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Published in CenterView on November 04, 2013
Dr. John Hall, right, presents a plaque of appreciation to Dr. James Hill, for delivering the Robert M. Hearin Distinguished Lecture Oct. 17.
Dr. John Hall, right, presents a plaque of appreciation to Dr. James Hill, for delivering the Robert M. Hearin Distinguished Lecture Oct. 17.

MCOR scores major grant package to battle state’s foremost health crisis

By Jack Mazurak

Sprouting from the fattest state in the U.S., the Mississippi Center for Obesity Research recently scored a half-million dollar gift and a major grant package that will help make the state’s most-obese label work to its advantage.

The University of Mississippi Medical Center also recently welcomed a visiting distinguished obesity researcher to campus, who gave insight from a successful program in the nation’s thinnest state, Colorado.

A $500,000 gift this month from insurance giant Aflac and an $11.4 million National Institutes of Health research grant package will fund new hires, research projects and new equipment, and will help move laboratory findings into clinics to treat patients and clinical observations into labs for detailed analysis.

Now at three years young, and with Dr. John E. Hall, professor and chair of physiology and biophysics, recently installed as its director, MCOR has donned its tracksuit and laced its running shoes.

“The gift from Aflac and our recent NIH award both recognize the health crisis that obesity poses to the U.S. and particularly in Mississippi, and reinforces our ability and obligation to address the crisis on multiple fronts,” Hall said.

The Aflac funding, $100,000 annually for five years, will be used mainly to recruit new faculty, he said.

The center heretofore used hardcore laboratory studies to drill into the fundamentals of what makes obesity happen on molecular, cellular and bodily system levels.

But Hall seeks a broader role for MCOR. In the coming five years, he wants to build a team of basic, clinical, and population scientists specializing in obesity, diabetes and related research.

A multidisciplinary team can translate laboratory results into clinical uses that improve the health of patients or, likewise, take clinical observations and population-study findings into research labs for more detailed analysis.

“We also want to develop better treatment programs for obesity, a state-of-the-art bariatric surgery program and a wellness program, which would not only help people lose weight, but also prevent obesity,” Hall said.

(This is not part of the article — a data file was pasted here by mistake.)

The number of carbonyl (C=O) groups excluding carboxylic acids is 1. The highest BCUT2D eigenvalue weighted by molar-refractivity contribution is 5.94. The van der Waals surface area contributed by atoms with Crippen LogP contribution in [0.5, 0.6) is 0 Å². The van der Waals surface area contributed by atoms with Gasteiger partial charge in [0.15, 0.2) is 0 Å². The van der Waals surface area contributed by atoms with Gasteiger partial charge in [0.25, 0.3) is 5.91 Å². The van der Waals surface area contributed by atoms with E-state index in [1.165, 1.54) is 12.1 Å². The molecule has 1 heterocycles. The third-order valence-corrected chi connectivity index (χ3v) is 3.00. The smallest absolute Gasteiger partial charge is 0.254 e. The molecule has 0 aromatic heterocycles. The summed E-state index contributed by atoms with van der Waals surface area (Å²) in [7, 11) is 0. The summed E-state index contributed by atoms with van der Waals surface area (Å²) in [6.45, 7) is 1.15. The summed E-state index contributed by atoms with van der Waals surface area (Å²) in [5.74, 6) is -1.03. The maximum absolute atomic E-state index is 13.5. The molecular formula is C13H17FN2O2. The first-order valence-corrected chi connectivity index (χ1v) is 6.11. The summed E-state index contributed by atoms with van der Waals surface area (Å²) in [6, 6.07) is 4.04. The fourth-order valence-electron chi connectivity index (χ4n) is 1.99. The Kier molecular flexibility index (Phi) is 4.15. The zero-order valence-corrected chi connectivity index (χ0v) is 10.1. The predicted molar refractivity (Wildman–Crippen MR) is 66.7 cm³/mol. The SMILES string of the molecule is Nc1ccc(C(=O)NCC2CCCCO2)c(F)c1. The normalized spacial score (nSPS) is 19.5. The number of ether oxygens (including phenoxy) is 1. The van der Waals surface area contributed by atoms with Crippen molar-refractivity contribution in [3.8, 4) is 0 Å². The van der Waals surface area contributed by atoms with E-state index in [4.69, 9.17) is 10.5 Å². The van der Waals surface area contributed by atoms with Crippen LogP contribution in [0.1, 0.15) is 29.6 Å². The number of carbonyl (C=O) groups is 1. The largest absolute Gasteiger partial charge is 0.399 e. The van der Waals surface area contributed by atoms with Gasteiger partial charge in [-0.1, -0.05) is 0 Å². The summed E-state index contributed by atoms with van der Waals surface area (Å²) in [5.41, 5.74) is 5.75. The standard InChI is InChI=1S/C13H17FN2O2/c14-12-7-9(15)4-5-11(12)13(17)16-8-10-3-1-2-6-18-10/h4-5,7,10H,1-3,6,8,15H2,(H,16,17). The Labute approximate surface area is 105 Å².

Outcomes research would collect data on treatments and programs to decipher what methods work best in which situations.

MCOR would develop into a hub to connect researchers, health-care providers, state and local governments, business leaders and community groups to work toward solutions.

The lab work, called basic science research, will continue, too. The $11.4 million from the National Institutes of Health will fund a plan that includes four projects of junior investigators, three core facilities, pilot grant programs and several training mentorship programs.

Two of the junior faculty-led projects investigate diabetes and other kidney diseases closely associated with obesity. The other two focus on how the nervous system and a particular hormone produced by fat influence the heart, kidneys and blood pressure system.

The NIH grant is an Institutional Development Award (IDeA), specifically for institutions in states with underdeveloped research infrastructures.

For years, Hall has maintained that Mississippi’s obesity title makes it a prime location for obesity-related research.

During a visit to campus on Oct. 17, Dr. James O. Hill, professor of pediatrics and medicine at the University of Colorado School of Medicine, offered suggestions drawn from his own experience as executive director of the Anschutz Health and Wellness Center, one of the nation’s top obesity treatment and research facilities.

Being the most obese state can work to MCOR’s advantage, he said.

He underscored Hall’s plans in saying MCOR needs a robust obesity-treatment program – one that includes integrative medicine and non-traditional methods – as the clinical core component to its basic science research.

And Hill advocated partnering with the food industry, detailing how Anschutz created 95,000 square-foot building that integrates a research gym for campus employees and study participants, a small grocery story for consumer psychology research, demonstration kitchens and gathering spaces conducive to creating solutions and community involvement.

In the coming year, Hall plans to put an administration and core program in place and develop programs to help basic, clinical and population researchers interact on obesity and related diseases.

Hall said he has an ambitious plan for MCOR, and like solving the obesity crisis itself. It won’t happen overnight.

Whether in the world of science, education, policy or prevention, MCOR’s workout has just begun. But with momentum from its new resources, Hall said it’s already finding its stride.